Once upon a time the citizen of the states united were upset because their children were not learning. They found out in 1976 that Johnny could not read because he (and she) didn’t know phonics. Then they found out in 1987 that Johnny still couldn’t read. Finally a miracle was upon them and a law was passed throughout the land that hence forth, ok by 2014, no child would be left behind. And every child would be on grade level by 2014. To make sure that would happen, every child would be tested every year and any state that didn’t make the grade would be called out and not making adequate progress. This notion would be called the Standards Movement. That would be VERY bad. Some state leaders thought it might be good to dumb down the tests. Other state leaders thought they should just take their sweet time ramping up the tests until 2014. Alas and alack, as 2014 approached all realized the miracle was not to be.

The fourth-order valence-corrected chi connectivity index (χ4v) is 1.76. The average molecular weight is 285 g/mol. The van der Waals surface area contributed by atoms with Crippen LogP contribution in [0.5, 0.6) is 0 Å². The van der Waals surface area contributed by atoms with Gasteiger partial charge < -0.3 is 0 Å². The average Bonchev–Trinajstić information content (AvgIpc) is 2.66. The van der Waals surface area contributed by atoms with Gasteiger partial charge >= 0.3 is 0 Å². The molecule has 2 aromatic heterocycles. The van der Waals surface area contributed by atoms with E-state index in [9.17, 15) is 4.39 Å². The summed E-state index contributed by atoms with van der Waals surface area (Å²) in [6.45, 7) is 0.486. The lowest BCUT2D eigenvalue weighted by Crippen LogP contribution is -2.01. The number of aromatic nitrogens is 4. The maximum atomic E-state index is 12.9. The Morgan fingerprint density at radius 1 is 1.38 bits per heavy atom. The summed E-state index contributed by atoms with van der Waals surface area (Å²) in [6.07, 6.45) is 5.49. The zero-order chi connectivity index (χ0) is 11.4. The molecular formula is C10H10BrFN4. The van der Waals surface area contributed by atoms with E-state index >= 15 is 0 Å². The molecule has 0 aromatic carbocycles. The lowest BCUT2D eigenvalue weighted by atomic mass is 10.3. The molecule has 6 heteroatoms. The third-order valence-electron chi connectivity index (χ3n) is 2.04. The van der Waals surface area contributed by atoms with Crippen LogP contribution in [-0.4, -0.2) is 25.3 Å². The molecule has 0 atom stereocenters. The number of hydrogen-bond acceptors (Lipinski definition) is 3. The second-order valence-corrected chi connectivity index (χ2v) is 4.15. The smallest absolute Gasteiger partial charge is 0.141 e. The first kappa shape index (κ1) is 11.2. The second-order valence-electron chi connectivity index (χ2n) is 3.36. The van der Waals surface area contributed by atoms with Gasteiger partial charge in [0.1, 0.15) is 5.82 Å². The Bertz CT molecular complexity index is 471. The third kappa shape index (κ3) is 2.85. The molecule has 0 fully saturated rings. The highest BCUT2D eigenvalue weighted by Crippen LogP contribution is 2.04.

In the meantime the various governors dispatched their education ministers to create a level playing field for all students. Thus continued the standards movement in education. Everyone is in favor of high standards in education. The ministers convened and conferred. Out of this great melding of the minds came the Common Core curriculum. This curriculum would be very hard; it would improve standards. As with all standards it needed to be tested. So two big consortia were formed to create tests for the new curriculum. Smarter Balance (no it is not margarine) and the Partnership for Readiness for College and Careers (PARCC) were formed to create the tests. PARCC had most of the east coast and Smarter Balance the middle ground. In the beginning there were 26 states in PARCC. Now there are 11. Now the office of education of the states united has said the states can each make up its own tests or use the tests from the consortia. The original purpose of Common Core was to test all of the children on the same level playing field- oophs too bad.
And it also seems that the citizens of the states united and the many teachers are waking up to the idea that schools are for learning and not just testing. Recent polls show that the majority of citizens think there is too much testing. And the Maryland State Education Association has just committed $500,000 for a campaign to reduce testing. Surely we are imagining all this and imagining the millions and millions of dollars spent developing these tests. Not to worry, this all happened Once Upon a Time.